|Increase of tyrosine hydroxylase levels and activity during morphine withdrawal in the heart. |
Ana González-Cuello, M Victoria Milanés, M Luisa Laorden
European journal of pharmacology 506 119-28 2004
Our previous studies have shown an enhanced activity of the noradrenergic pathways innervating the heart in rats withdrawn from morphine. However, the possible adaptive changes that can occur in these pathways during morphine dependence are not known. We studied the alterations in tyrosine hydroxylase (the rate-limiting enzyme in catecholamines biosynthesis) and tyrosine hydroxylase activity in the heart (right and left ventricle) during morphine withdrawal. In the same paradigm, we measured Fos expression as a marker of neuronal activation and the normetanephrine/noradrenaline ratio (an index of noradrenaline turnover). We evaluated the levels of tyrosine hydroxylase and Fos by quantitative Western blot analysis, and noradrenaline turnover using high-performance liquid chromatography (HPLC). Dependence on morphine was induced by a 7-day s.c. implantation of morphine pellets. Morphine withdrawal was precipitated on day 8 by an injection of naloxone (5 mg/kg s.c.). The results show a significant increase in tyrosine hydroxylase levels and activity in the right and left ventricle 30 or 90 min after naloxone precipitated withdrawal in parallel with an increase in noradrenaline turnover. Morphine withdrawal also induced an increase in the Fos expression, which indicates an activation of cardiac cellular activity. Our results suggest that an increase in tyrosine hydroxylase protein levels and tyrosine hydroxylase enzyme activity might contribute to the enhanced noradrenergic activity in the heart in response to morphine withdrawal.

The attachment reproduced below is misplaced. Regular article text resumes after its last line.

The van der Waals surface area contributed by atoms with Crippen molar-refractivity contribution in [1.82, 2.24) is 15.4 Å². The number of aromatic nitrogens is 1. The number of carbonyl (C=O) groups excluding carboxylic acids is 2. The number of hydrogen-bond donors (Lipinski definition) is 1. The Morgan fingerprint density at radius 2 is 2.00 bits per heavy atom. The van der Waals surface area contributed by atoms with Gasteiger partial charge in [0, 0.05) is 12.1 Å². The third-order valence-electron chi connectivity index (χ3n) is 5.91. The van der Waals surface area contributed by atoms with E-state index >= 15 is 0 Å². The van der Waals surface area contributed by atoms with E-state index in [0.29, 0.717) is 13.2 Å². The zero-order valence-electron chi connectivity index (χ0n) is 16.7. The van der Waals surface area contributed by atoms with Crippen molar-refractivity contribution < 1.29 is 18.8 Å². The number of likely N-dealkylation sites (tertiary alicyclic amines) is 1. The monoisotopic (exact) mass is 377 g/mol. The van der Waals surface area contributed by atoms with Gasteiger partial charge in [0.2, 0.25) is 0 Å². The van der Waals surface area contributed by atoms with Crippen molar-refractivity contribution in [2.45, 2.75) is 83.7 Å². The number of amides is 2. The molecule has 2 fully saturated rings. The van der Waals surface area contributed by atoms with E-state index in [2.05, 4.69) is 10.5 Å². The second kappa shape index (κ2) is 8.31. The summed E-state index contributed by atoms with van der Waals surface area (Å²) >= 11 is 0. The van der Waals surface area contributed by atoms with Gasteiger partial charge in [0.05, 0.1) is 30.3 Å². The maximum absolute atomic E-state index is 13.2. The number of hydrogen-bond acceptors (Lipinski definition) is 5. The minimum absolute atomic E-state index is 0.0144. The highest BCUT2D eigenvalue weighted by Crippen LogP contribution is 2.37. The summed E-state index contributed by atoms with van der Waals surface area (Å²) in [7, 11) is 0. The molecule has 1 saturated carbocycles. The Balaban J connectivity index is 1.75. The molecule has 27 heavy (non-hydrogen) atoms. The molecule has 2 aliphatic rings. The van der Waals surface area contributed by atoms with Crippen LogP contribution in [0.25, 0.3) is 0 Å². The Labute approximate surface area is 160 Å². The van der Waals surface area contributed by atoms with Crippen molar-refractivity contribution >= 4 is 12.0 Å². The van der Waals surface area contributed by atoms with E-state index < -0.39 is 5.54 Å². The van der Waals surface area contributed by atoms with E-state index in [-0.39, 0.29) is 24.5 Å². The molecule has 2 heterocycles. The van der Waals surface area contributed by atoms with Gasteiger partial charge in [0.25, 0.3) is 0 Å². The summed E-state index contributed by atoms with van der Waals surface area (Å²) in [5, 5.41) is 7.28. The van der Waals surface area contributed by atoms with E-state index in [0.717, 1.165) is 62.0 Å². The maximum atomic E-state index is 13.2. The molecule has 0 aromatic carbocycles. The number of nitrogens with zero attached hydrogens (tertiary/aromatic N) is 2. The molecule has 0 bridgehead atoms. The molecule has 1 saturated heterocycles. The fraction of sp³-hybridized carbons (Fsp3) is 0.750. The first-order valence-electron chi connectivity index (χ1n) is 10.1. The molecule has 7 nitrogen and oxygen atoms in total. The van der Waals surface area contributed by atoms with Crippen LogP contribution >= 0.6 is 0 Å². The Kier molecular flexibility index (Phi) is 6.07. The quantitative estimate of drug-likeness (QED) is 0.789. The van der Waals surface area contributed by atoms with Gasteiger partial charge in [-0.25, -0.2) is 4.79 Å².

|Regulation of tyrosine hydroxylase levels and activity and Fos expression during opioid withdrawal in the hypothalamic PVN and medulla oblongata catecholaminergic cell groups innervating the PVN. |
Marta Benavides, M Luisa Laorden, J Carlos García-Borrón, M Victoria Milanés
The European journal of neuroscience 17 103-12 2003
Morphine withdrawal increases the hypothalamic-pituitary-adrenocortical (HPA) axis activity, which is dependent on an hyperactivity of noradrenergic pathways innervating the hypothalamic paraventricular nucleus (PVN). However, the possible adaptive changes that can occur in these pathways during morphine dependence are not known. We studied the alterations in tyrosine hydroxylase (TH; the rate-limiting enzyme in catecholamines biosynthesis) immunoreactivity levels and TH enzyme activity in the rat NTS-A2/VLM-A1 noradrenergic cell groups and in the PVN during morphine withdrawal. In the same paradigm, we measured Fos expression as a marker of neuronal activation. TH and Fos immunoreactivity was determined by quantitative Western blot analysis, combined with immunostaining for TH and Fos for immunohistochemical identification of active neurons during morphine withdrawal. Dependence on morphine was induced by a 7-day s.c. implantation of morphine pellets. Morphine withdrawal was precipitated on day 8 by an injection of naloxone (5 mg/kg s.c.). Morphine withdrawal induced the expression of Fos in the PVN and NTS/VLM, which indicates an activation of neurons in these nuclei. TH immunoreactivity in the NTS/VLM was increased 90 min after morphine withdrawal, whereas there was a decrease in TH levels in the PVN at the same time point. Following withdrawal, Fos immunoreactivity was present in most of the TH-positive neurons of the A2 and A1 neurons. TH activity was measured in the PVN, a projection area of noradrenergic neurons arising from NTS-A2/VLM-A1. Morphine withdrawal was associated with an increase in the enzyme activity at different time points after naloxone-precipitated morphine withdrawal. The present results suggest that an increase in TH protein levels and TH enzyme activity might contribute to the enhanced noradrenergic activity in the PVN in response to morphine withdrawal.
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|Goat anti-Mouse IgG, Peroxidase Conjugated, H&L - Data Sheet|